Warm Dense Matter
Warm dense matter (WDM) is the stuff believed to be at the cores of giant gas planets in our solar system and some of the newly observed “exoplanets” that orbit distant suns, which can be many times more massive than Jupiter. Their otherworldly properties, which stretch our understanding of planetary formation, have excited new interest in studies of this exotic state of matter. WDM remains largely mysterious because it is difficult to create and study in a laboratory, can exhibit properties of several types of matter and occupies a middle ground between solid and plasma. Our own sun is an example of a self-sustaining plasma, and plasmas have also been harnessed in some TV displays.
While warm dense matter is believed to exist in a stable state at the heart of giant planets, in a laboratory it lasts just billionths of a second. Scientists have relied largely on computer simulations, driven by scientific theories, to help explain how a solid, when shocked with powerful lasers, transforms into a plasma.
A team led by SLAC High Density Energy Science division director Siegfried Glenzer used laser light to compress ultrathin aluminum foil samples to a pressure more than 4,500 times higher than the deepest ocean depths and superheat it to 20,000 kelvins – about four times hotter than the surface of the sun. SLAC’s Linac Coherent Light Source (LCLS) X-ray laser, a DOE Office of Science User Facility, then precisely measured the foil’s properties as it transformed into warm dense matter and then into a plasma – a very hot gas of electrons and supercharged atoms. LCLS, with its complement of high-power lasers, is uniquely suited to creating and studying matter at the extremes. Its ultrabright X-ray pulses are measured in femtoseconds, or quadrillionths of a second, so it works like an ultra-high-speed X-ray camera to illuminate and record the properties of the most fleeting phenomena in atomic-scale detail.
In this experiment, researchers used a high-power optical laser at LCLS's Matter in Extreme Conditions (MEC) experimental station to fire separate beams of green laser light simultaneously at both sides of coated, ultrathin aluminum foil samples, each just half the width of an average human hair. The lasers produced shock waves in the material that converged to create extreme temperatures and pressures. They struck the samples with X-rays just nanoseconds later, and varied the arrival time of the X-rays to essentially make a series of snapshots of warm dense matter formation. The team used a technique known as small angle X-ray scattering to measure the internal structure of the material, capturing its brief transition into the warm dense state.
The results of the SLAC study, published March 23 in Nature Photonics, could also lead to a greater understanding of how to produce and control nuclear fusion, which scientists hope to harness as a new source of energy.
Studying WDM Using Ultrafast Electron Diffraction (UED) Techniques
Structural dynamics plays a significant role in WDM science and is yet to be fully understood, especially under non-equilibrium electron and ion temperature conditions created by ultrafast optical excitation. Experimentally, measuring the structural changes during solid/solid and solid/liquid phase transitions are particularly challenging due to their rapid evolution and the disorder of the ensuing structure. One technique to tackle these challenges is known as ultrafast electron diffraction (UED). As compared to X-rays, electrons have much larger (104 –106 times) scattering cross sections and their elastic mean-free-path match better with optical pump excitation depth, making them the ideal choice to study WDM created by optical excitation of nanometer thick samples.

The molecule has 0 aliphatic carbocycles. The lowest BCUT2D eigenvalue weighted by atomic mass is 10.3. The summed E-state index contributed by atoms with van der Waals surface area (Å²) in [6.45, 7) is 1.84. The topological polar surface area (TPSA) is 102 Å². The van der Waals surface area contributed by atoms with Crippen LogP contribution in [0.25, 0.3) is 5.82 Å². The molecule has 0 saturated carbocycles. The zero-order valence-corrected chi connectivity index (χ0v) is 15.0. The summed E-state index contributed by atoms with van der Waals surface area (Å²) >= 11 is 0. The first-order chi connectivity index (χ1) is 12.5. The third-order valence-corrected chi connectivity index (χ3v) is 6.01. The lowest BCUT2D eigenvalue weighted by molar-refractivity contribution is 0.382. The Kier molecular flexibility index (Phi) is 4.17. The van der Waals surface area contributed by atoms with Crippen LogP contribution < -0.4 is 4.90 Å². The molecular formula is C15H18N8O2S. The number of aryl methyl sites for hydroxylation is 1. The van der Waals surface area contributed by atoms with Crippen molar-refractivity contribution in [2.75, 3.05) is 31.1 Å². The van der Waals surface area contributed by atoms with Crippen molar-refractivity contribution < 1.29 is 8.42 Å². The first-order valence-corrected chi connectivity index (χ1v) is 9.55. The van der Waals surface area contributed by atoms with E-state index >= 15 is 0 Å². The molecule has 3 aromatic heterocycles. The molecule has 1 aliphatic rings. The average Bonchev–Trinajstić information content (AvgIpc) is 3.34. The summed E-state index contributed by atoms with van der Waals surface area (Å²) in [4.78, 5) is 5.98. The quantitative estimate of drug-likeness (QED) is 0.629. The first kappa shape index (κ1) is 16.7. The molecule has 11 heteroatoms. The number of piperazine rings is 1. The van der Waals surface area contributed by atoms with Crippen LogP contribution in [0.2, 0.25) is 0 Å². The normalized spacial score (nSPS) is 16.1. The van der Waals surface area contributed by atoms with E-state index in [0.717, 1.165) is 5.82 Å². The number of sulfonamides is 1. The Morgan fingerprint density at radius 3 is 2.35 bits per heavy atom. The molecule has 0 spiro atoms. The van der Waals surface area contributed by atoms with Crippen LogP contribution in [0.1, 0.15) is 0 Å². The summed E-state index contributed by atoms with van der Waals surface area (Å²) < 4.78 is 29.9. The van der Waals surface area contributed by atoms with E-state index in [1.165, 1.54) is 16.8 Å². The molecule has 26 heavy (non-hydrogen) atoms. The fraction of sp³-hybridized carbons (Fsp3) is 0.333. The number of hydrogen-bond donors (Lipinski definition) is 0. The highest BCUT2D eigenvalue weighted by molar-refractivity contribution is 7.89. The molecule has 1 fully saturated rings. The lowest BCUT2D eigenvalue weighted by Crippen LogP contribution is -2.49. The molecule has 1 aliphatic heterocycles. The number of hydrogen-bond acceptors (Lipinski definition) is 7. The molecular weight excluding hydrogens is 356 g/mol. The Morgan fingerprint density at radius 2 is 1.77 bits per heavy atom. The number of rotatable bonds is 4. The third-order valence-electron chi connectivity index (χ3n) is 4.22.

The experiments of UED-WDM were performed with the MeV-UED beam line located at SLAC’s Accelerator Structure Test Area (ASTA) facility. By using relativistic electrons, the inherent space charge effect, which tends to broaden the bunch, is significantly suppressed. Therefore high bunch charge and femtosecond temporal resolution become feasible for this technique. We have recently carried out thorough experimental studies on the melting dynamics of ultrafast laser pulse excited warm dense gold and radiation damaged tungsten using this facility. An example of our measurements on single crystal gold is shown in the movie.
The above movie shows the temporal evolution of the electron scattering pattern of a 35-nm-thick freestanding single-crystal gold foil pumped by 400 nm, 130 fs (FWHM) laser pulse with pump fluence of 180 mJ/cm2. Each frame was obtained with a single shot measurement, demonstrating the advantage of high SNR for this MeV-UED device. As indicated, one can see the Bragg peaks decrease with time in intensity and disappear after a certain time. The former is due to the thermal heating of the lattice and the loss of long-range order associated with crystalline phase when melting occurs. The disappearance of Bragg peaks indicates the complete loss of the crystalline structure, and what remains is the short-range correlations of strongly coupled ions in liquid phase warm dense matter. Another feature can be seen is the appearance of the Debye-Scherrer ring, an indication of the highly disordered liquid state existing in the system. In summary, the results of these measurements can be used to benchmark the theories of lattice dynamics, as well as electron-ion coupling and ion-ion correlation in non-equilibrium WDM.